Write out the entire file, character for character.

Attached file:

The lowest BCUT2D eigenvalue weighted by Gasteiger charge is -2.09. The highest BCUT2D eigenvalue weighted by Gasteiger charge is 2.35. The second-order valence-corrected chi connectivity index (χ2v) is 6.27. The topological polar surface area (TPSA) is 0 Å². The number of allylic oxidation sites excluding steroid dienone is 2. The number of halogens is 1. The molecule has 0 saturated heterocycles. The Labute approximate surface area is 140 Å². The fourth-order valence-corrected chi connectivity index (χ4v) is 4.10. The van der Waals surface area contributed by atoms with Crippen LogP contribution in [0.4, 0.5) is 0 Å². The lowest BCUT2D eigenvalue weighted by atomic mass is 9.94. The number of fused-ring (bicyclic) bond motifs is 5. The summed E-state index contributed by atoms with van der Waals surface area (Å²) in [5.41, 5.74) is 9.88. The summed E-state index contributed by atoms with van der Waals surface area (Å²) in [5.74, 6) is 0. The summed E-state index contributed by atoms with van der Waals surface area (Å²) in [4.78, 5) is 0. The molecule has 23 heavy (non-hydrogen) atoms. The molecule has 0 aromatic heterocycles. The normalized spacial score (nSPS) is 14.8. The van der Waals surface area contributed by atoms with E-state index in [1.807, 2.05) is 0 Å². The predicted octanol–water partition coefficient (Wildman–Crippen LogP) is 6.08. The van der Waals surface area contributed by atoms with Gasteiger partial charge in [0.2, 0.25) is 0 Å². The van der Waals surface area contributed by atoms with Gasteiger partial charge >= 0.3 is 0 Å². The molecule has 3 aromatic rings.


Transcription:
The lowest BCUT2D eigenvalue weighted by Gasteiger charge is -2.09. The highest BCUT2D eigenvalue weighted by Gasteiger charge is 2.35. The second-order valence-corrected chi connectivity index (χ2v) is 6.27. The topological polar surface area (TPSA) is 0 Å². The number of allylic oxidation sites excluding steroid dienone is 2. The number of halogens is 1. The molecule has 0 saturated heterocycles. The Labute approximate surface area is 140 Å². The fourth-order valence-corrected chi connectivity index (χ4v) is 4.10. The van der Waals surface area contributed by atoms with Crippen LogP contribution in [0.4, 0.5) is 0 Å². The lowest BCUT2D eigenvalue weighted by atomic mass is 9.94. The number of fused-ring (bicyclic) bond motifs is 5. The summed E-state index contributed by atoms with van der Waals surface area (Å²) in [5.41, 5.74) is 9.88. The summed E-state index contributed by atoms with van der Waals surface area (Å²) in [5.74, 6) is 0. The summed E-state index contributed by atoms with van der Waals surface area (Å²) in [4.78, 5) is 0. The molecule has 23 heavy (non-hydrogen) atoms. The molecule has 0 aromatic heterocycles. The normalized spacial score (nSPS) is 14.8. The van der Waals surface area contributed by atoms with E-state index in [1.807, 2.05) is 0 Å². The predicted octanol–water partition coefficient (Wildman–Crippen LogP) is 6.08. The van der Waals surface area contributed by atoms with Gasteiger partial charge in [0.2, 0.25) is 0 Å². The van der Waals surface area contributed by atoms with Gasteiger partial charge >= 0.3 is 0 Å². The molecule has 3 aromatic rings.